Tuesday, 3 December 2013

Only 4% of Languages are used online.

In Only 4% of Languages are used online, Priceonomics reports on the paper  “Digital Language Death”, by Andreas Kornai.

The article mentions that the internet is a potential threat to many languages.  If a language is unused in this domain, it may suffer a loss of function and prestige.

It makes an interesting point that the internet situation is not a normal case of language decline, but the reverse:  whether languages will  "establish themselves as viable options for digital use."

In investigating online language use, the article states:   "A language’s Wikipedia presence was one of the most important indicators of its ability to leap into the digital age."   Which is interesting, considering that Even Hindi Falls Behind.

Saturday, 27 April 2013

Star Wars to be dubbed into Navajo.

In "Luke, I am your bizhe'e:", The Telegraph reports on a project to dub the original Star Wars film into Navajo.

The article mentions some of the challenges of translating novel sci-fi concepts, and draws parallels with the efforts of  Code Talkers to coin appropriate terms for WWII concepts such as tanks and grenades.

The project is funded by the Navajo Parks and Recreation Department.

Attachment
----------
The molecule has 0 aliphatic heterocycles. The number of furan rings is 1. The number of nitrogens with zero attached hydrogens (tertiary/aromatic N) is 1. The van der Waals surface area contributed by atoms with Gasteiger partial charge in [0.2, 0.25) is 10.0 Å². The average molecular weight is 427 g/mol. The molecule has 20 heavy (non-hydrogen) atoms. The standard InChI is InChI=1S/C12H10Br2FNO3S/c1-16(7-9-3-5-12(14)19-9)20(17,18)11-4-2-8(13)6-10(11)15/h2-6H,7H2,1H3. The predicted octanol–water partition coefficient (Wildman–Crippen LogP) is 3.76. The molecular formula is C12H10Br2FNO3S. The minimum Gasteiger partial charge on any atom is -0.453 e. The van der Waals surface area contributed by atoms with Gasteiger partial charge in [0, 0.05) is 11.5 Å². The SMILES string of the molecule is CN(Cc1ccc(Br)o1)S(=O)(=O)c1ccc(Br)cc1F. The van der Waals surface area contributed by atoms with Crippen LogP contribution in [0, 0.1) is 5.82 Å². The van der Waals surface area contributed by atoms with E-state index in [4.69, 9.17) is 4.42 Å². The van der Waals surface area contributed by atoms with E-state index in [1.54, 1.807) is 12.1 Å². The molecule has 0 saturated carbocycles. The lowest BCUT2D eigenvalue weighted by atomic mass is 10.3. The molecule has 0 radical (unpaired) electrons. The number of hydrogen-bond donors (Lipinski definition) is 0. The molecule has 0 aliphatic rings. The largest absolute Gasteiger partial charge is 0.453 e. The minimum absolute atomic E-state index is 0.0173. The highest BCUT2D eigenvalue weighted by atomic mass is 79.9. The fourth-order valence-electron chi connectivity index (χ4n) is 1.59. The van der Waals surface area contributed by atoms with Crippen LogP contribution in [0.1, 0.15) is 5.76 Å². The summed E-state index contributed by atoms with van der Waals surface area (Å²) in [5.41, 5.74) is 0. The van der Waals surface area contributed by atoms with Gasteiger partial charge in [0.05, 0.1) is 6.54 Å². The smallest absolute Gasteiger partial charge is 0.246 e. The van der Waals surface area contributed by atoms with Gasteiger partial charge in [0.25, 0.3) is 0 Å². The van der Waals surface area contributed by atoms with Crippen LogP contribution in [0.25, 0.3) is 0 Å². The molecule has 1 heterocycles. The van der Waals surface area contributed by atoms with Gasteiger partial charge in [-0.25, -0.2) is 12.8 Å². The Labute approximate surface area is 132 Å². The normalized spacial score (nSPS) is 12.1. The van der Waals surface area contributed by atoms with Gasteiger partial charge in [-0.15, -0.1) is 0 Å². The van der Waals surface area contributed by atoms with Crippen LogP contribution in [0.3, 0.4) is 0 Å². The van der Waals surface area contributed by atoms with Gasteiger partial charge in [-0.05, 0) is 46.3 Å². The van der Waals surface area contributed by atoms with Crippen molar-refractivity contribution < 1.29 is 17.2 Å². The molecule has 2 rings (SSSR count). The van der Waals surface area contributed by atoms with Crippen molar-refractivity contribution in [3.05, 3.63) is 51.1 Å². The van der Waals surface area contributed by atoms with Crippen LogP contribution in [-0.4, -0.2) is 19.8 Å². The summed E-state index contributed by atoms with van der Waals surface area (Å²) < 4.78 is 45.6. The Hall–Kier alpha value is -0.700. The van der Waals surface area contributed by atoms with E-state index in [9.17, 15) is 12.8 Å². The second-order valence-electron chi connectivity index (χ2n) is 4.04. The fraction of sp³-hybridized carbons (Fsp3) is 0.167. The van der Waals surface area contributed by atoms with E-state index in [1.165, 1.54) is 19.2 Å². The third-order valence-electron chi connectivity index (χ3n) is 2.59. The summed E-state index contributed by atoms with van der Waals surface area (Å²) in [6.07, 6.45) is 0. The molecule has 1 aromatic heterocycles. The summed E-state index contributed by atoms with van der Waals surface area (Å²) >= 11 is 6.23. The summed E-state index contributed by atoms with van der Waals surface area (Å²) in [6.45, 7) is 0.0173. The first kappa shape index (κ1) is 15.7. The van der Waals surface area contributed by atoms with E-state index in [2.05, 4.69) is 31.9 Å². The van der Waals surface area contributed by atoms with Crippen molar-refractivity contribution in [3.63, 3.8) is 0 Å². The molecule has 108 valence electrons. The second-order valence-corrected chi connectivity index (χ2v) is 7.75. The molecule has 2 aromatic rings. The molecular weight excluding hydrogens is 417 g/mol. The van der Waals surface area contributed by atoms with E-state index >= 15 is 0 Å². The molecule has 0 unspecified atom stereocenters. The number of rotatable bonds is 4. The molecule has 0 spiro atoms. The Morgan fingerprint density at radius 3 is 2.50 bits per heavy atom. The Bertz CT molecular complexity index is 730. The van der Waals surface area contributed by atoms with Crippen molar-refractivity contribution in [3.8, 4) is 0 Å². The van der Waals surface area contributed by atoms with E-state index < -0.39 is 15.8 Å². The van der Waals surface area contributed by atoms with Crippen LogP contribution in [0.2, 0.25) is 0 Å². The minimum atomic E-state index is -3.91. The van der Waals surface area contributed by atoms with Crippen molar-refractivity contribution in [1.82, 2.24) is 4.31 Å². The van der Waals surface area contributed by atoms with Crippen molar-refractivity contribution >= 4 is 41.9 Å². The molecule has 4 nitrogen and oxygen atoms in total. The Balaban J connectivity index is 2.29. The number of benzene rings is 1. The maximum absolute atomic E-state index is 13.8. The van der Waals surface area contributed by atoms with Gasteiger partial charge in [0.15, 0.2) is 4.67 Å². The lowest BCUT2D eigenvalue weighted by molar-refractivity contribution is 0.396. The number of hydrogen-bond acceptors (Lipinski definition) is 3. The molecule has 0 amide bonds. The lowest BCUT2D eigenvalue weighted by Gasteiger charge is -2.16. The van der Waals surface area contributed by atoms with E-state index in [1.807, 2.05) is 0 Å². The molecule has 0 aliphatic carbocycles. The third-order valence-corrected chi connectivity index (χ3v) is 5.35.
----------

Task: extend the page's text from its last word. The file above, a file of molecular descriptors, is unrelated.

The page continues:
Sunday, 22 April 2012

Guardian reports on Awá genocide.

In 'They're killing us': world's most endangered tribe cries for help, Gethin Chamberlain of The Observer reports on the plight of the Awá people, and the related upcoming Survival International campaign.

The article states that it is not just the removal of the forest that is threatening the Awá and their way of life, but also that "Hired gunmen – known as pistoleros – are reported to be hunting Awá who have stood in the way of land-grabbers"

Though their language is not mentioned, the number "355", given as the "number of surviving members". This corresponds well with the Ethnologue and UNESCO records of 370 and 283 speakers of Guaja speakers.

Wednesday, 28 March 2012

machine translation for minority languages

In Mash-up aids translation of obscure languages New Scientist describes a project from Universidad Politécnica de Valencia to extend machine translation to "minority languages".

The intent is to create translations which are "unlikely to be grammatically correct, and may contain unusual spellings, but it should be understandable to a minority language speaker" by choosing words from related languages for which machine translators are available.

The article reports on a test in which content was translated from Swedish to Spanish in this fashion, and that the authors "plan to test the system with a minority language, even though it is often hard to find native speakers to take part in experiments."

According to the article, David Yarowsky, of Johns Hopkins University says that "the rise of the internet means that languages with less than a million speakers will struggle to survive."

Thursday, 24 November 2011

Even Hindi falls behind

In Wikipedia woos India with local languages , The Hindustan times reports on WikiConference India 2011.